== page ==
Datacast Episode 13: Transition From Academia to Data Science with Martina Pugliese
Datacast’s 13th episode is my conversation with Martina Pugliese, data science lead at Mallzee — an Edinburgh-based startup known as “Tinder for Fashion.” Give it a listen to learn about her academic background in Physics, her opinions on the relationship between the technical side and the scientific side of data science, her thoughts on the lacking of women in scientific fields, and many more.
Martina is a physicist and works as Data Science Lead at Mallzee, based in Edinburgh (Scotland). She loves looking at data regardless of the topic and area and believes the most enjoyable thing in Data Science is analyzing your data, finding the one you need for your question, and producing facts out of it. Throughout her education and job experience, she worked with data in epidemic dynamics, linguistics, and fashion. She also loves producing hand-crafted data visualizations and keeps studying and improving, whether it’s about Machine Learning or leadership topics.
- (2:20) Martina recalled her experience getting Bachelor, Master’s, and Ph.D. degrees in Physics from Sapienza Università’ di Roma.
- (3:35) Martina discussed her Ph.D. thesis, in which she looked at the study of Complex Systems related to Linguistics and studied how natural language evolves in time.
- (6:04) Martina talked about her experience doing the S2DS bootcamp in London after finishing her Ph.D.
- (7:10) Martina gave her reasons to move to the Greater UK while looking for a tech job.
- (8:05) Martina talked about the importance of software engineering from her time working for the education company Twig World.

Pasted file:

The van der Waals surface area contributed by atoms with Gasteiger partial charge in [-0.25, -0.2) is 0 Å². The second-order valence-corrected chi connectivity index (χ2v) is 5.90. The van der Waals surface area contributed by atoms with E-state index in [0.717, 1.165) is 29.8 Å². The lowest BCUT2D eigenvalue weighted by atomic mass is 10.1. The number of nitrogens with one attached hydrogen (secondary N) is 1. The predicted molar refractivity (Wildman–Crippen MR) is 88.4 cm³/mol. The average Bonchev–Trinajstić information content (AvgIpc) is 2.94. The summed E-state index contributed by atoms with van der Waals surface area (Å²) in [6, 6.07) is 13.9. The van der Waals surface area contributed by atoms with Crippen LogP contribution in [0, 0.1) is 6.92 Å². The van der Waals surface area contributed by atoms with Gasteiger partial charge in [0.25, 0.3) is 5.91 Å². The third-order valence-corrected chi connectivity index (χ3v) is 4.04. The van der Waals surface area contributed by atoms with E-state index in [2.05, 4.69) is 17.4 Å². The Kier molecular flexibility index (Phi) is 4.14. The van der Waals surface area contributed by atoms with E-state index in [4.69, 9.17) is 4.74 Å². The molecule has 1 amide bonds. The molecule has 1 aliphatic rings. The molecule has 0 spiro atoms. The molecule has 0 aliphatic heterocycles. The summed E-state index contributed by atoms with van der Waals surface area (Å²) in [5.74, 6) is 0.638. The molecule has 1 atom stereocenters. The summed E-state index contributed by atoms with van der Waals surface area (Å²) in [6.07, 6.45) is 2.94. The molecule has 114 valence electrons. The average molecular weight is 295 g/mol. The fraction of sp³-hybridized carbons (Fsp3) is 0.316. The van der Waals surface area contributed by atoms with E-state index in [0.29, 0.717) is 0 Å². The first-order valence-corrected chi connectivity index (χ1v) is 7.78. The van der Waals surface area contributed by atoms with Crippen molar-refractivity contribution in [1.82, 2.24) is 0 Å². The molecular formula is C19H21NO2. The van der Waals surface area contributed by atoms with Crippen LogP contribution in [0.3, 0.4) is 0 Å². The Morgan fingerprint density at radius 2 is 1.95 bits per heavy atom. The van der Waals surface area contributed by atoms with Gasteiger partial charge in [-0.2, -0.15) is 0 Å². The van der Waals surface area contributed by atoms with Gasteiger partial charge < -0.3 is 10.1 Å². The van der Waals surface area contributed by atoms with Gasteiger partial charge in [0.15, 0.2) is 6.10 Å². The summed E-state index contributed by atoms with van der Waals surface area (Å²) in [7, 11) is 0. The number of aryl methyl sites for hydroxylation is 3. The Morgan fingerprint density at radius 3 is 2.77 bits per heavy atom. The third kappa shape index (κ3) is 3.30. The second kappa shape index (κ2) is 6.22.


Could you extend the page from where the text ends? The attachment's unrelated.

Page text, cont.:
- (10:07) Martina discussed her current job as a Data Scientist at Mallzee, also known as “Tinder for Fashion.”
- (11:46) Martina briefly went over her work in recommendation systems, data analytics, and statistical modeling in the first two years at Mallzee.
- (13:50) Martina explained the unique features of fashion that make it a fertile field to do data science work.
- (17:30) Martina emphasized the importance of communication for a data scientist.
- (22:20) Martina talked about her transition to the Data Science Lead role at Mallzee since 2017.
- (24:26) Martina gave her opinion about the relationship between the technical side and the scientific side of data science. (“Data Science Down the Line”)
- (26:54) Martina talked about the importance of learning statistics for people coming from an engineering background who want to get into data science.
- (30:30) Martina explained the analogy in her post “Don’t make recipes out of them” where she compared doing data science to cooking.
- (35:00) Martina discussed the fundamental problem in academia which makes it losing appeal to young and talented individuals. (“Scientific publishing”)
- (38:48) Martina talked about her experience organizing the PyData Edinburgh Meetup.
- (42:04) Martina advocated for contributing to conversations to raise awareness about women in the scientific field. (“Women amaze”)
- (46:45) Martina discussed her project using data from the corpora present in the NLTK library and analyzed the growth of types with respect to text size. (“The growth of vocabulary in different languages”)
- (50:52) Martina mentioned her attempt to learn D3 to visualize data. (“Rallying into D3”)
- (53:20) Martina moved on to her project analyzing tags on Stackoverflow. (“Stackoverflow Tags”)
- (59:30) Martina talked about using TensorFlow for her deep learning project (“TensorFlow: Create the training set for the object detection”)
- (01:03:23) Martina gave her prediction on how Data Science and Machine Learning will evolve in the next couple of years.
- (01:07:08) Closing segments.
Her Contact Info
Her Recommended Resources
- Natural Language Toolkit NLTK
- Scott Murray’s “Interactive Data Visualization For The Web”
- Dashing D3.js
- Elijah Meeks’s “D3.js In Action”
- Malcolm Maclean’s “D3 Tips and Tricks”
- StackOverflow Developer Survey 2019
- Trevor Hastie, Robert Tibshirani, Jerome Friedman’s “The Elements of Statistical Learning”
- Francis Chollet’s “Deep Learning with Python”
If you enjoyed this piece, I’d love it if you hit the clap button 👏 so others might stumble upon it. You can find my own code on GitHub and more of my writing and projects at https://jameskle.com/. You can also follow me on Twitter, email me directly or find me on LinkedIn.